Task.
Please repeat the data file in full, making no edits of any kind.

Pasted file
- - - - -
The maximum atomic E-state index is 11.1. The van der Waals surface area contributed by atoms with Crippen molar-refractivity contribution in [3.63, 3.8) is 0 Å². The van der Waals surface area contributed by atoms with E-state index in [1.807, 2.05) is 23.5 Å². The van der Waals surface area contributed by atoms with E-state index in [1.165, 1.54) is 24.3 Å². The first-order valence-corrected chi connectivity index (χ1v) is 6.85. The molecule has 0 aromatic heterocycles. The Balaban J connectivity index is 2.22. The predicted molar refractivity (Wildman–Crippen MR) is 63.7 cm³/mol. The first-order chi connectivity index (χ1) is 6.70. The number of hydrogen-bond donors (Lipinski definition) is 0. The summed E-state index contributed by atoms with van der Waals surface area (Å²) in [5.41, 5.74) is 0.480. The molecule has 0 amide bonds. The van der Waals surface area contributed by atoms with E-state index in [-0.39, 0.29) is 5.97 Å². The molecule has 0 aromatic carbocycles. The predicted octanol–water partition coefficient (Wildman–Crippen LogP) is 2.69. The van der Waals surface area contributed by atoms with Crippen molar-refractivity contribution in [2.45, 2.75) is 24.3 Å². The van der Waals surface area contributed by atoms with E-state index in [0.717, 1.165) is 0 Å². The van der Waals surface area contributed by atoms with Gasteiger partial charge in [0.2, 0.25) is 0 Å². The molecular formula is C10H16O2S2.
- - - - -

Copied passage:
The maximum atomic E-state index is 11.1. The van der Waals surface area contributed by atoms with Crippen molar-refractivity contribution in [3.63, 3.8) is 0 Å². The van der Waals surface area contributed by atoms with E-state index in [1.807, 2.05) is 23.5 Å². The van der Waals surface area contributed by atoms with E-state index in [1.165, 1.54) is 24.3 Å². The first-order valence-corrected chi connectivity index (χ1v) is 6.85. The molecule has 0 aromatic heterocycles. The Balaban J connectivity index is 2.22. The predicted molar refractivity (Wildman–Crippen MR) is 63.7 cm³/mol. The first-order chi connectivity index (χ1) is 6.70. The number of hydrogen-bond donors (Lipinski definition) is 0. The summed E-state index contributed by atoms with van der Waals surface area (Å²) in [5.41, 5.74) is 0.480. The molecule has 0 amide bonds. The van der Waals surface area contributed by atoms with E-state index in [-0.39, 0.29) is 5.97 Å². The molecule has 0 aromatic carbocycles. The predicted octanol–water partition coefficient (Wildman–Crippen LogP) is 2.69. The van der Waals surface area contributed by atoms with Crippen molar-refractivity contribution in [2.45, 2.75) is 24.3 Å². The van der Waals surface area contributed by atoms with E-state index in [0.717, 1.165) is 0 Å². The van der Waals surface area contributed by atoms with Gasteiger partial charge in [0.2, 0.25) is 0 Å². The molecular formula is C10H16O2S2.